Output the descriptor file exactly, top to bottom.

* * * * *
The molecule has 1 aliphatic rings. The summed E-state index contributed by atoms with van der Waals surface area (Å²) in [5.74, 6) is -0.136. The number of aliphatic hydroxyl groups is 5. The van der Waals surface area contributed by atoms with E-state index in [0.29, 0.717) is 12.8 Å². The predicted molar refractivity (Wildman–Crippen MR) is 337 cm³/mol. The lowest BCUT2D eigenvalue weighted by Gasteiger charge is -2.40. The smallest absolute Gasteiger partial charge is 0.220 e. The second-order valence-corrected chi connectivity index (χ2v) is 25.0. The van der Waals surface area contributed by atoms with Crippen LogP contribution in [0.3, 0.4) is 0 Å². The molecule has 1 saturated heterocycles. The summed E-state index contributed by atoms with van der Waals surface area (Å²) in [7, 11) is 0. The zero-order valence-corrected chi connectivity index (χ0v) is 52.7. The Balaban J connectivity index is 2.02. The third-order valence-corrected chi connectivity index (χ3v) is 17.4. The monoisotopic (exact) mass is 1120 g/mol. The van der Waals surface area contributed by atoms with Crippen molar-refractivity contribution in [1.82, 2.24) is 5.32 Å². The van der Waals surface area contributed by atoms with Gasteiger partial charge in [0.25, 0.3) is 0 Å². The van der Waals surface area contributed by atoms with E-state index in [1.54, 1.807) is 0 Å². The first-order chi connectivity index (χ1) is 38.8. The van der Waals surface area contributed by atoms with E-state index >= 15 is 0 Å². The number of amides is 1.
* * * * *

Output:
The molecule has 1 aliphatic rings. The summed E-state index contributed by atoms with van der Waals surface area (Å²) in [5.74, 6) is -0.136. The number of aliphatic hydroxyl groups is 5. The van der Waals surface area contributed by atoms with E-state index in [0.29, 0.717) is 12.8 Å². The predicted molar refractivity (Wildman–Crippen MR) is 337 cm³/mol. The lowest BCUT2D eigenvalue weighted by Gasteiger charge is -2.40. The smallest absolute Gasteiger partial charge is 0.220 e. The second-order valence-corrected chi connectivity index (χ2v) is 25.0. The van der Waals surface area contributed by atoms with Crippen LogP contribution in [0.3, 0.4) is 0 Å². The molecule has 1 saturated heterocycles. The summed E-state index contributed by atoms with van der Waals surface area (Å²) in [7, 11) is 0. The zero-order valence-corrected chi connectivity index (χ0v) is 52.7. The Balaban J connectivity index is 2.02. The third-order valence-corrected chi connectivity index (χ3v) is 17.4. The monoisotopic (exact) mass is 1120 g/mol. The van der Waals surface area contributed by atoms with Crippen molar-refractivity contribution in [1.82, 2.24) is 5.32 Å². The van der Waals surface area contributed by atoms with Gasteiger partial charge in [0.25, 0.3) is 0 Å². The van der Waals surface area contributed by atoms with E-state index in [1.54, 1.807) is 0 Å². The first-order chi connectivity index (χ1) is 38.8. The van der Waals surface area contributed by atoms with E-state index >= 15 is 0 Å². The number of amides is 1.